Near the conclusion of Kate Chopin's novel The Awakening (1899), Edna Pontellier dines contentedly at a New Orleans café:

There was a garden out in the suburbs; a small, leafy corner, with a few green tables under the orange trees. An old cat slept all day on the stone step in the sun, and an old mulatresse slept her idle hours away in her chair at the open window, till someone happened to knock on one of the green tables. She had milk and cream cheese to sell, and bread and butter. There was no one who could make such excellent coffee or fry a chicken so golden brown as she.1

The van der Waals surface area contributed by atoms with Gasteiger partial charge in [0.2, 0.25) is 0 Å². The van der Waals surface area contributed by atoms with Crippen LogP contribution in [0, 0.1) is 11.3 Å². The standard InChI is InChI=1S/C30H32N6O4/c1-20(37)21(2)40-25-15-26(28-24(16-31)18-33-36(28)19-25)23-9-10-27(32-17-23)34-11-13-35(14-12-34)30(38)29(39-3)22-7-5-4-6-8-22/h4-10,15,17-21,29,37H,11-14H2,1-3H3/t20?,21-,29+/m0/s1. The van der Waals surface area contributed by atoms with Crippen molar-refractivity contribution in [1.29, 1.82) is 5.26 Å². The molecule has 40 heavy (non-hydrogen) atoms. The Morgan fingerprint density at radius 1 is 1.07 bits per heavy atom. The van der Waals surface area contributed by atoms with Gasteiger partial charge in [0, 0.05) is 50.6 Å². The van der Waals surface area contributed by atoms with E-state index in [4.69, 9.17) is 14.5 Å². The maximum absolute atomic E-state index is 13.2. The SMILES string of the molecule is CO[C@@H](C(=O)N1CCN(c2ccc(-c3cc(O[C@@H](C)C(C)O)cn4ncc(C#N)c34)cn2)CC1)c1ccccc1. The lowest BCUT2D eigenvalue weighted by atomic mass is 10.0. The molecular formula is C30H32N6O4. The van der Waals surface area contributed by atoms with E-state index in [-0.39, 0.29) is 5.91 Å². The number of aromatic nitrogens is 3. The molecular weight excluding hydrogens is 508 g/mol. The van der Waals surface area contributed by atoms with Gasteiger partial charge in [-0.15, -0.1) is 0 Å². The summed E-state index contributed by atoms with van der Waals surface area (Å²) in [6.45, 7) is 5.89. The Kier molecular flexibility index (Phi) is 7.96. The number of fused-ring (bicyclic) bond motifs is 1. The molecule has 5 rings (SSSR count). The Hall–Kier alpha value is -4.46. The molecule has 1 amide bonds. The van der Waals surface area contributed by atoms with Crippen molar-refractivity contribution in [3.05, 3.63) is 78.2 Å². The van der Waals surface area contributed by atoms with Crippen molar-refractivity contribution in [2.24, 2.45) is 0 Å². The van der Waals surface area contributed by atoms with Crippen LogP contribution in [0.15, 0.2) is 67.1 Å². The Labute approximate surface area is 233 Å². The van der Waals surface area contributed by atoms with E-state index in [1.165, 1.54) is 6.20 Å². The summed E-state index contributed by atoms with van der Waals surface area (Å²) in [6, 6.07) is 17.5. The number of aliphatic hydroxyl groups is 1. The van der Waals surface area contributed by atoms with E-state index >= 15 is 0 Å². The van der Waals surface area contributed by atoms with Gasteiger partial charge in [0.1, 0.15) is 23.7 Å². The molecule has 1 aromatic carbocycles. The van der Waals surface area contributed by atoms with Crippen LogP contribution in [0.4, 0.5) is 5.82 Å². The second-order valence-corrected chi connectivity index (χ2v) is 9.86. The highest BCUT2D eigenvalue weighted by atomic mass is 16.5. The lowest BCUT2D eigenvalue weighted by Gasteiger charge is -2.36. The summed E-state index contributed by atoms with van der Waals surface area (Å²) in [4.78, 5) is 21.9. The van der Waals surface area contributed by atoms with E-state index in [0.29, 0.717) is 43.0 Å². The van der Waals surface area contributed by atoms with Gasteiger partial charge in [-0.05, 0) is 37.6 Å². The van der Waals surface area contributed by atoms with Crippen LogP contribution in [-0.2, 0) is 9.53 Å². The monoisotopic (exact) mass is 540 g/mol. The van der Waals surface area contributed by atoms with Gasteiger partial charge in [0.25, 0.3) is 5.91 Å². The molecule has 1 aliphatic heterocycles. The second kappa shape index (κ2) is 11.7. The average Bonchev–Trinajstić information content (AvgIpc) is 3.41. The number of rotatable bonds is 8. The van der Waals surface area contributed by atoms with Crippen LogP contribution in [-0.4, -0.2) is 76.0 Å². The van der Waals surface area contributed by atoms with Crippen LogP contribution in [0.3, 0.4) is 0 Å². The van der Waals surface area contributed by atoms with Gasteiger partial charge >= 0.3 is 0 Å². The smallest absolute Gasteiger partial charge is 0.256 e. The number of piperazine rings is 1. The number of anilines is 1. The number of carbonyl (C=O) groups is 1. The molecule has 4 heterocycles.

Edna is absent from this brief scene that appears at an important juncture in the novel. Instead, Chopin focuses on Catiche, the proprietor and cook at a particular New Orleans café. Catiche is described impressionistically: her gender, race,...

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